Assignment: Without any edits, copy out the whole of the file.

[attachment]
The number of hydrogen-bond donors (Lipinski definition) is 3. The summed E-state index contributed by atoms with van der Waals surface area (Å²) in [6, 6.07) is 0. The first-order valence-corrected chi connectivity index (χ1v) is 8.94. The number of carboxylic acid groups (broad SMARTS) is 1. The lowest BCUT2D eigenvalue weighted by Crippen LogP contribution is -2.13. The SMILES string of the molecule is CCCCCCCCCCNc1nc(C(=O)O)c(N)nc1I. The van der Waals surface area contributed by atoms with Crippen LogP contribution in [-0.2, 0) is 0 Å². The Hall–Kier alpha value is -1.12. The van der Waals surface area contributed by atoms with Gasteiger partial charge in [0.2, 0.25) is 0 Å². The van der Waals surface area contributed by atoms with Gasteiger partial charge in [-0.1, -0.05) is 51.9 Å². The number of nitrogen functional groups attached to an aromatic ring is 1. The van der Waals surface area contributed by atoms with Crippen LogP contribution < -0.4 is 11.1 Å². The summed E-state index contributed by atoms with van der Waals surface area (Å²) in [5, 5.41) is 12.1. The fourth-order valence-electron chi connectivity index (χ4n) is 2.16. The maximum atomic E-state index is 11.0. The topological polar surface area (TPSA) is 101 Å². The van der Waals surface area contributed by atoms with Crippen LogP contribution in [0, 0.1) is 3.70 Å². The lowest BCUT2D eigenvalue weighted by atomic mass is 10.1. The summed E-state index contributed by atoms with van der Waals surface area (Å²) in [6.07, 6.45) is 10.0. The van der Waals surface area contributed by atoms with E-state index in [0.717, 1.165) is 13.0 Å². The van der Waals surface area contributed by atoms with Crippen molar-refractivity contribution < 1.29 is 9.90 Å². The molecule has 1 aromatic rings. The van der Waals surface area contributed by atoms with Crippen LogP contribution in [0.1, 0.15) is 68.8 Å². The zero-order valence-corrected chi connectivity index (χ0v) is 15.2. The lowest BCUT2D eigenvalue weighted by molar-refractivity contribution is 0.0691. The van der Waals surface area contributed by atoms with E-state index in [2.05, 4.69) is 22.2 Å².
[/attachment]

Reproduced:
The number of hydrogen-bond donors (Lipinski definition) is 3. The summed E-state index contributed by atoms with van der Waals surface area (Å²) in [6, 6.07) is 0. The first-order valence-corrected chi connectivity index (χ1v) is 8.94. The number of carboxylic acid groups (broad SMARTS) is 1. The lowest BCUT2D eigenvalue weighted by Crippen LogP contribution is -2.13. The SMILES string of the molecule is CCCCCCCCCCNc1nc(C(=O)O)c(N)nc1I. The van der Waals surface area contributed by atoms with Crippen LogP contribution in [-0.2, 0) is 0 Å². The Hall–Kier alpha value is -1.12. The van der Waals surface area contributed by atoms with Gasteiger partial charge in [0.2, 0.25) is 0 Å². The van der Waals surface area contributed by atoms with Gasteiger partial charge in [-0.1, -0.05) is 51.9 Å². The number of nitrogen functional groups attached to an aromatic ring is 1. The van der Waals surface area contributed by atoms with Crippen LogP contribution < -0.4 is 11.1 Å². The summed E-state index contributed by atoms with van der Waals surface area (Å²) in [5, 5.41) is 12.1. The fourth-order valence-electron chi connectivity index (χ4n) is 2.16. The maximum atomic E-state index is 11.0. The topological polar surface area (TPSA) is 101 Å². The van der Waals surface area contributed by atoms with Crippen LogP contribution in [0, 0.1) is 3.70 Å². The lowest BCUT2D eigenvalue weighted by atomic mass is 10.1. The summed E-state index contributed by atoms with van der Waals surface area (Å²) in [6.07, 6.45) is 10.0. The van der Waals surface area contributed by atoms with E-state index in [0.717, 1.165) is 13.0 Å². The van der Waals surface area contributed by atoms with Crippen molar-refractivity contribution < 1.29 is 9.90 Å². The molecule has 1 aromatic rings. The van der Waals surface area contributed by atoms with Crippen LogP contribution in [0.1, 0.15) is 68.8 Å². The zero-order valence-corrected chi connectivity index (χ0v) is 15.2. The lowest BCUT2D eigenvalue weighted by molar-refractivity contribution is 0.0691. The van der Waals surface area contributed by atoms with E-state index in [2.05, 4.69) is 22.2 Å².